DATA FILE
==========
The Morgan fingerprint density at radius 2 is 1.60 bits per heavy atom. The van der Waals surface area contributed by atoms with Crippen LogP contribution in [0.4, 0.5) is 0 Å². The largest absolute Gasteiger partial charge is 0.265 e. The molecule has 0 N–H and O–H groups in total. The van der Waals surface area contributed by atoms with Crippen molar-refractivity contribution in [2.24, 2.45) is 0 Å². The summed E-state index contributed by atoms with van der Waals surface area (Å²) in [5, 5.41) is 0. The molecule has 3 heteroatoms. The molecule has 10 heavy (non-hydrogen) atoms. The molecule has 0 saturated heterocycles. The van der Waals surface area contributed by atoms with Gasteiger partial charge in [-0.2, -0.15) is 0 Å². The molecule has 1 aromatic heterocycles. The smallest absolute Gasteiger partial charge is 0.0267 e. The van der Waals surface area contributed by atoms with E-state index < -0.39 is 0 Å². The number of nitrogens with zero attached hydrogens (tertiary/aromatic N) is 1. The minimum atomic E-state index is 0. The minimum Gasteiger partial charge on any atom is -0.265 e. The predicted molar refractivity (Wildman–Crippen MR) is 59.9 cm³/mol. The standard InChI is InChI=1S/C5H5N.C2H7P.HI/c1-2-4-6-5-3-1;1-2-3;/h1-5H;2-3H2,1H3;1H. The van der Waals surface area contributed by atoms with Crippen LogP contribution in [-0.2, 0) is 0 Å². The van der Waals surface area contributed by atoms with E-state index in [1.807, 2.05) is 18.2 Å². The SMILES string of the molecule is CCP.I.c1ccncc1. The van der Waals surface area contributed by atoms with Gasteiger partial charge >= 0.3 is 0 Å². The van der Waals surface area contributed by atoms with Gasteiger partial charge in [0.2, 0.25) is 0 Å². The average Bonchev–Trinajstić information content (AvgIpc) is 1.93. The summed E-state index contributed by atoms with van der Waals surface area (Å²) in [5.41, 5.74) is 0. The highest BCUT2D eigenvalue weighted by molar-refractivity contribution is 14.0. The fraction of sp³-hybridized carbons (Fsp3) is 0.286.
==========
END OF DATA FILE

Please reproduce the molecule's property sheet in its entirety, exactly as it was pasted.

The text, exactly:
The Morgan fingerprint density at radius 2 is 1.60 bits per heavy atom. The van der Waals surface area contributed by atoms with Crippen LogP contribution in [0.4, 0.5) is 0 Å². The largest absolute Gasteiger partial charge is 0.265 e. The molecule has 0 N–H and O–H groups in total. The van der Waals surface area contributed by atoms with Crippen molar-refractivity contribution in [2.24, 2.45) is 0 Å². The summed E-state index contributed by atoms with van der Waals surface area (Å²) in [5, 5.41) is 0. The molecule has 3 heteroatoms. The molecule has 10 heavy (non-hydrogen) atoms. The molecule has 0 saturated heterocycles. The van der Waals surface area contributed by atoms with Gasteiger partial charge in [-0.2, -0.15) is 0 Å². The molecule has 1 aromatic heterocycles. The smallest absolute Gasteiger partial charge is 0.0267 e. The van der Waals surface area contributed by atoms with E-state index < -0.39 is 0 Å². The number of nitrogens with zero attached hydrogens (tertiary/aromatic N) is 1. The minimum atomic E-state index is 0. The minimum Gasteiger partial charge on any atom is -0.265 e. The predicted molar refractivity (Wildman–Crippen MR) is 59.9 cm³/mol. The standard InChI is InChI=1S/C5H5N.C2H7P.HI/c1-2-4-6-5-3-1;1-2-3;/h1-5H;2-3H2,1H3;1H. The van der Waals surface area contributed by atoms with Crippen LogP contribution in [-0.2, 0) is 0 Å². The van der Waals surface area contributed by atoms with E-state index in [1.807, 2.05) is 18.2 Å². The SMILES string of the molecule is CCP.I.c1ccncc1. The van der Waals surface area contributed by atoms with Gasteiger partial charge >= 0.3 is 0 Å². The van der Waals surface area contributed by atoms with Gasteiger partial charge in [0.2, 0.25) is 0 Å². The average Bonchev–Trinajstić information content (AvgIpc) is 1.93. The summed E-state index contributed by atoms with van der Waals surface area (Å²) in [5.41, 5.74) is 0. The highest BCUT2D eigenvalue weighted by molar-refractivity contribution is 14.0. The fraction of sp³-hybridized carbons (Fsp3) is 0.286.